How Australia Post intends to rebound in other Asia Pacific markets

By Uwear

After suffering its first full year loss in over 30 years, Australia Post is looking to make its way into Asia.

With the number of letters posted dropping by 7.3 per cent due to email and electronic bill paying, the postal service has faced a downturn in the past year and suffered a loss of $222 million.

RELATED TOPIC: Is WorkMail From Amazon The Next Gmail Or Outlook For Business?

Now it’s time for the company to address its growing financial troubles as the result of its declining volume of mail deliveries.

However, there may be new opportunities in other areas of the Asia-Pacific region, as Japan Post and Singapore Post each have lucrative parcel markets.

“We are focused on growing our e-commerce business to everyone,” said Australia Post CEO Ahmed Fahour. “We will not just focus on the domestic market, but also particularly the Asian opportunities for us.”

RELATED TOPIC: [Infographic] The History Of Email: From M.I.T. to 1bn Gmail Accounts

According to Fahour, the parcel delivery business has continued to grow, but not at a fast enough rate to make up for the struggling letters division that has seen its volumes drop by 7.3 per cent. With parcel revenue up 3.6 per cent to $3.21 billion, the Australia Post has become more of a parcel company than a letter company.

The falling Australian dollar is also expected to open even more doors in Asia, where outbound parcel volumes from Australia have doubled.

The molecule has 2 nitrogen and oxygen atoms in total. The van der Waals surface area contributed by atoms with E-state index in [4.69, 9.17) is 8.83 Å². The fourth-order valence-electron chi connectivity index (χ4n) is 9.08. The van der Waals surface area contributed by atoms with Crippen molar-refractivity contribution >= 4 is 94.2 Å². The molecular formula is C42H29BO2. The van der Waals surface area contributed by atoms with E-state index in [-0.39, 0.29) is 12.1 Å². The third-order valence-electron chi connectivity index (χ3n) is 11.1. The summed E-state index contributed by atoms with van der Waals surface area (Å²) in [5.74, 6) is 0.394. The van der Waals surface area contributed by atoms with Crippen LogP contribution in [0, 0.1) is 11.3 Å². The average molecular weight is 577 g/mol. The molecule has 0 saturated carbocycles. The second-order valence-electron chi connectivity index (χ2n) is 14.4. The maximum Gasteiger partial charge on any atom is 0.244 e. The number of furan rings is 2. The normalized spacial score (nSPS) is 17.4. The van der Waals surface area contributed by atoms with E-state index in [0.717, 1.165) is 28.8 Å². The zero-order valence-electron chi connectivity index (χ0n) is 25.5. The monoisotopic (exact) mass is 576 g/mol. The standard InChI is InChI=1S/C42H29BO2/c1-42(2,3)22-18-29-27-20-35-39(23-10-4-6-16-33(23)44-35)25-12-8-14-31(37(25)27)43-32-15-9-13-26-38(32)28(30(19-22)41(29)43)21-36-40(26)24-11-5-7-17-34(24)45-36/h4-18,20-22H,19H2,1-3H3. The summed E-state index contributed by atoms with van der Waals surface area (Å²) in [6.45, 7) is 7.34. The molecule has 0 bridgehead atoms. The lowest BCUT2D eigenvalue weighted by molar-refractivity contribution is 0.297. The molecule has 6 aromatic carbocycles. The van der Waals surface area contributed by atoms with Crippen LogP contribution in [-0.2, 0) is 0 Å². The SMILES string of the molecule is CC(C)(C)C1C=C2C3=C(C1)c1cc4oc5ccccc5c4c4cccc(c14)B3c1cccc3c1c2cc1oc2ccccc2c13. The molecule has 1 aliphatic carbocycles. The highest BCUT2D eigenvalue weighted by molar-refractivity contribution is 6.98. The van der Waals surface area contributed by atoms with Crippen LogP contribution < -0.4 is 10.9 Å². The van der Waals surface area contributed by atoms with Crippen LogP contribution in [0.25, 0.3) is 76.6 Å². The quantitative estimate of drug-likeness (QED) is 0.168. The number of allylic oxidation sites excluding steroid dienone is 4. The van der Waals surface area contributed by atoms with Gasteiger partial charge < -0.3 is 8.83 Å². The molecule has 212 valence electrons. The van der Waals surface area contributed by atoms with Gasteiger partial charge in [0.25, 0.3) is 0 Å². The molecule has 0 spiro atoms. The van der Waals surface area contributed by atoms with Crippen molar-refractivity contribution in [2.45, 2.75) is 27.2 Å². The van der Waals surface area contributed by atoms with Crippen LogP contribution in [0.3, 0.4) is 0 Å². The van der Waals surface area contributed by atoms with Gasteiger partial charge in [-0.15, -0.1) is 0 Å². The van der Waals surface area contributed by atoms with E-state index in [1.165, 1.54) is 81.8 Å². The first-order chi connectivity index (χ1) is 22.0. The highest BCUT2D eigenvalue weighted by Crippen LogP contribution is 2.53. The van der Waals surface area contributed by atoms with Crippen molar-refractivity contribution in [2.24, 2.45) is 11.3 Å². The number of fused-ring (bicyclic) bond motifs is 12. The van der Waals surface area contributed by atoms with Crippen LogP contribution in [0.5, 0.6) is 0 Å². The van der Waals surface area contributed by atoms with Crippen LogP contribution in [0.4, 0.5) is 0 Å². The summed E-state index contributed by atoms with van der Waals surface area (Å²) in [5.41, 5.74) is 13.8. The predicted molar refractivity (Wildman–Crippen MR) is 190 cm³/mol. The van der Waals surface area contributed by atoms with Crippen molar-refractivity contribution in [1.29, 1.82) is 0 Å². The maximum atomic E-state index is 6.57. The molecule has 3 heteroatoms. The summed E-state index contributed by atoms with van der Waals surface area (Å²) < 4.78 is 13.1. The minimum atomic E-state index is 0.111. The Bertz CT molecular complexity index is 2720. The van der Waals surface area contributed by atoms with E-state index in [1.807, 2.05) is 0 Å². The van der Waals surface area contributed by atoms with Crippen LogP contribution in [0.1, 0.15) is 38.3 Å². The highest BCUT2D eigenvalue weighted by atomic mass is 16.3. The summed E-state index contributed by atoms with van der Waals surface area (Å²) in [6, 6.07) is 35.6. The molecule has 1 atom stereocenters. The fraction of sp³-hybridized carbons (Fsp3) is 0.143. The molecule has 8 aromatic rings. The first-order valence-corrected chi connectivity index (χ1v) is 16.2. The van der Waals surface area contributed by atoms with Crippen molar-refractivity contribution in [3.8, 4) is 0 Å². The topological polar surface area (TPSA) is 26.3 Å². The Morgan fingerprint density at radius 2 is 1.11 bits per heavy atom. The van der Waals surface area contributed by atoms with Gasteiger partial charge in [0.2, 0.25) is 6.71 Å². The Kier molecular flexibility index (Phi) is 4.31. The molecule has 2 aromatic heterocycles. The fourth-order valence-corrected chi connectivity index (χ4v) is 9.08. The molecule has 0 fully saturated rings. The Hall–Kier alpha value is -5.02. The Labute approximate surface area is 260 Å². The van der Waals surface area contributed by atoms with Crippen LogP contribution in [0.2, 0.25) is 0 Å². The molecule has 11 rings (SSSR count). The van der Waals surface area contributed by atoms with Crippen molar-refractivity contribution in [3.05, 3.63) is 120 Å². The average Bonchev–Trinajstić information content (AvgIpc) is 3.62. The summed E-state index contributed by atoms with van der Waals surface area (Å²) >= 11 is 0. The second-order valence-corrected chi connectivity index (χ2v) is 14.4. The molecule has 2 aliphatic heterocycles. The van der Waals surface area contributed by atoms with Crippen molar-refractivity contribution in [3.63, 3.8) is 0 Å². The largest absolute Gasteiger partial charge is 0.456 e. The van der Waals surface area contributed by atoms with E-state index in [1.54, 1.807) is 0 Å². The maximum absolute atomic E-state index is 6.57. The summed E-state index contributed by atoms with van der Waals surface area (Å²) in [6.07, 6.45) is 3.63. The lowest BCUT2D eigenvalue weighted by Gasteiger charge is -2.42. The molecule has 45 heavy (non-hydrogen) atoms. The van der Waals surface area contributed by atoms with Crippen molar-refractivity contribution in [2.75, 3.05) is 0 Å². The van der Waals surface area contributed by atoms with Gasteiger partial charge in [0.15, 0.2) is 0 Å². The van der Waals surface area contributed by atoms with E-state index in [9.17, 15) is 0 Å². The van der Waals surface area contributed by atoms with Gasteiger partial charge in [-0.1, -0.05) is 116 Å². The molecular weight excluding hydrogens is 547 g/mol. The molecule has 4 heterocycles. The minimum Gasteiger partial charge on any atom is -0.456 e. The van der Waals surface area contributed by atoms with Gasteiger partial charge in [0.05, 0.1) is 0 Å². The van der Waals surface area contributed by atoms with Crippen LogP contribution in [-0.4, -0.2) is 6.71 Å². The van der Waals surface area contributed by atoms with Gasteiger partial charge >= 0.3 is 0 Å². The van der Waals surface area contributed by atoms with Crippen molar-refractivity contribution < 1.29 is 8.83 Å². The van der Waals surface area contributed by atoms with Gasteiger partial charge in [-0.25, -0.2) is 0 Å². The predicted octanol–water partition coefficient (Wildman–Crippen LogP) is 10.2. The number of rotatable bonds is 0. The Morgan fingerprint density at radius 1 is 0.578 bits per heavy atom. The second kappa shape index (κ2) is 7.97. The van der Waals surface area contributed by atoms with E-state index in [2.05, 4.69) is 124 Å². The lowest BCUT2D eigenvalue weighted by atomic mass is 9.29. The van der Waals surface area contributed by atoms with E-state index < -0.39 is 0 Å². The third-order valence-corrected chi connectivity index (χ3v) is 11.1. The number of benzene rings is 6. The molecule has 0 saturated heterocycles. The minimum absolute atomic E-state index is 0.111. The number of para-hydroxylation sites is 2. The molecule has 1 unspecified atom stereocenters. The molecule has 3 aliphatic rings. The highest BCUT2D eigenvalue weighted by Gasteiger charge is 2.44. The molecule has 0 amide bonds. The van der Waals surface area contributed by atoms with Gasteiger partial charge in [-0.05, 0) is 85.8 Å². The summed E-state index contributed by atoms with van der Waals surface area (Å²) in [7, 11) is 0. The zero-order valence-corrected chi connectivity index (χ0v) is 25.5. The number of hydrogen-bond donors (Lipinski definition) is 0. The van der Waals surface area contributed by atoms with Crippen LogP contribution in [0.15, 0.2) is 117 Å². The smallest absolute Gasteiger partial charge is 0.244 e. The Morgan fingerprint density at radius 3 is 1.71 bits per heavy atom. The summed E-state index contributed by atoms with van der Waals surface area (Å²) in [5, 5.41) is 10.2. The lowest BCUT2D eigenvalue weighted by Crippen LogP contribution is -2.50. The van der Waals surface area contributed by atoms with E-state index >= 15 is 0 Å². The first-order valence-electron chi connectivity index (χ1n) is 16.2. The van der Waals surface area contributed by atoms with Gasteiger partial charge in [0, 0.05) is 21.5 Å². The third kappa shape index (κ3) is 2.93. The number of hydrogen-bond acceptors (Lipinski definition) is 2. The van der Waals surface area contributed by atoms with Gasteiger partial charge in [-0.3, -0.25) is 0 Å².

Australia Post has previously done business in Asia, as it teamed up with Chinese e-commerce giant Alibaba in an effort to attract more Aussie retailers to, one of China’s largest online retail sites. In the deal, Australia Post provided translation, payment and logistics services for companies who sell products to Chinese consumers.

RELATED TOPIC: Alibaba, Capify to offer alternative financing for Australian small businesses

The agreement allowed small and medium-sized Australian businesses to export to China without having a Chinese business license. Fahour said over 30 companies signed up to use the joint venture, including Aussie vitamin maker Swisse.

In addition, Australia Post has launched a two-speed mail system in Queensland, which includes both a priority service and a cheaper, slower regular service. The move allows Australia Post to reduce its losses on mail delivery, as 95 per cent of all mail is being sent by business owners and the government.

Down the line, Fahour’s next hurdle will be raising the price of the basic postage stamp from 70 cents to $1. In the meantime, Australia Post will continue laying out the foundation of an impressive corporate turnaround.

Let's connect!  

Check out the latest edition of Business Review Australia!


Featured Articles

Create C-suite space for the Chief Transformation Officer

Responsible for driving growth and change, the Chief Transformation Officer is the latest addition to the C-suite as business undergoes major change

12 AI predictions for the enterprise in 2023 – Dataiku

With 2023 likely to be a huge year for AI, experts from AI platform provider Dataiku deliver their enterprise AI and ML trends for the year ahead

Welcome to the new breed of private members' clubs

The pandemic has given birth to a new breed of private members’ clubs where work and play merge, membership and spaces are curated, and community matters

Welcome to the New Age of the CISO

Leadership & Strategy

Making the UAE the world’s strongest digital fortress


World Mental Health Day – 10 apps to improve wellbeing

Leadership & Strategy